This week, a US Department of Transportation report detailed the crashes that superior driver-assistance methods have been concerned in over the previous yr or so. Tesla’s superior options, together with Autopilot and Full Self-Driving, accounted for 70 p.c of the almost 400 incidents—many greater than beforehand recognized. But the report might increase extra questions on this security tech than it solutions, researchers say, due to blind spots within the information.
The report examined methods that promise to take among the tedious or harmful bits out of driving by routinely altering lanes, staying inside lane traces, braking earlier than collisions, slowing down earlier than massive curves within the street, and, in some circumstances, working on highways with out driver intervention. The methods embrace Autopilot, Ford’s BlueCruise, General Motors’ Super Cruise, and Nissan’s ProPilot Assist. While it does present that these methods aren’t excellent, there’s nonetheless loads to study how a brand new breed of security options truly work on the street.
That’s largely as a result of automakers have wildly other ways of submitting their crash information to the federal authorities. Some, like Tesla, BMW, and GM, can pull detailed information from their vehicles wirelessly after a crash has occurred. That permits them to shortly adjust to the federal government’s 24-hour reporting requirement. But others, like Toyota and Honda, don’t have these capabilities. Chris Martin, a spokesperson for American Honda, mentioned in an announcement that the carmaker’s studies to the DOT are based mostly on “unverified customer statements” about whether or not their superior driver-assistance methods have been on when the crash occurred. The carmaker can later pull “black box” information from its automobiles, however solely with buyer permission or at legislation enforcement request, and solely with specialised wired gear.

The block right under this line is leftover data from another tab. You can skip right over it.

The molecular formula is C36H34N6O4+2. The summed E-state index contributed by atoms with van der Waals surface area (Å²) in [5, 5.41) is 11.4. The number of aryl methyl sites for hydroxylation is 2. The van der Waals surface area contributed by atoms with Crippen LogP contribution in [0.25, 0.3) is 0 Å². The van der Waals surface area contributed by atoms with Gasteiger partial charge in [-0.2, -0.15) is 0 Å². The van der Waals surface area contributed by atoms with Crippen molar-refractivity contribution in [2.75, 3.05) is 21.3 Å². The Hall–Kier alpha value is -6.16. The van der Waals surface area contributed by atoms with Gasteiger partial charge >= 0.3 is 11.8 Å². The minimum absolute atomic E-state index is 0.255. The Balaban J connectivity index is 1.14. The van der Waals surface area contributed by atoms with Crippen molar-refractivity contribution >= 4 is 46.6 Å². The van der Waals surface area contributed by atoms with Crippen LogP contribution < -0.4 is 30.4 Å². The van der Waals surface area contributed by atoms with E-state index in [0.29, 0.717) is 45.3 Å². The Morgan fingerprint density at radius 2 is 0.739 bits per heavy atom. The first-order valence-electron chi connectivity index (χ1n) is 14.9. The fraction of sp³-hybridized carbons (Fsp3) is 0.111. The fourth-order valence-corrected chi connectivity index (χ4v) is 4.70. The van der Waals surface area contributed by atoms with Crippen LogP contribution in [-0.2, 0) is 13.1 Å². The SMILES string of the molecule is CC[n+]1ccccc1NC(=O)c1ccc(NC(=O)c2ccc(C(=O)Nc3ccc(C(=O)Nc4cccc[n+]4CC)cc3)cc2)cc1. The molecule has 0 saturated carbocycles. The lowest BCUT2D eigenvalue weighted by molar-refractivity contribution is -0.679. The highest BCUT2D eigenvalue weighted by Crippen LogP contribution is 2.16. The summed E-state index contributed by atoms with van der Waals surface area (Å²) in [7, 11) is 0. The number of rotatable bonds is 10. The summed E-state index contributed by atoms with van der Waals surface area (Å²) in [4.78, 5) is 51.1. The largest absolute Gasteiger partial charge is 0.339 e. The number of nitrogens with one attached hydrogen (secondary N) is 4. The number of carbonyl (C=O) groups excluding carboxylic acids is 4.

Of the 426 crash studies detailed within the authorities report’s information, simply 60 p.c got here via vehicles’ telematics methods. The different 40 p.c have been via buyer studies and claims—generally trickled up via diffuse dealership networks—media studies, and legislation enforcement. As a consequence, the report doesn’t permit anybody to make “apples-to-apples” comparisons between security options, says Bryan Reimer, who research automation and car security at MIT’s AgeLab.
Even the information the federal government does acquire isn’t positioned in full context. The authorities, for instance, doesn’t understand how typically a automotive utilizing a complicated help function crashes per miles it drives. The National Highway Traffic Safety Administration, which launched the report, warned that some incidents may seem greater than as soon as within the information set. And automakers with excessive market share and good reporting methods in place—particularly Tesla—are doubtless overrepresented in crash studies just because they’ve extra vehicles on the street.
It’s vital that the NHTSA report doesn’t disincentivize automakers from offering extra complete information, says Jennifer Homendy, chair of the federal watchdog National Transportation Safety Board. “The last thing we want is to penalize manufacturers that collect robust safety data,” she mentioned in an announcement. “What we do want is data that tells us what safety improvements need to be made.”
Without that transparency, it may be exhausting for drivers to make sense of, examine, and even use the options that include their automotive—and for regulators to maintain observe of who’s doing what. “As we gather more data, NHTSA will be able to better identify any emerging risks or trends and learn more about how these technologies are performing in the real world,” Steven Cliff, the company’s administrator, mentioned in an announcement.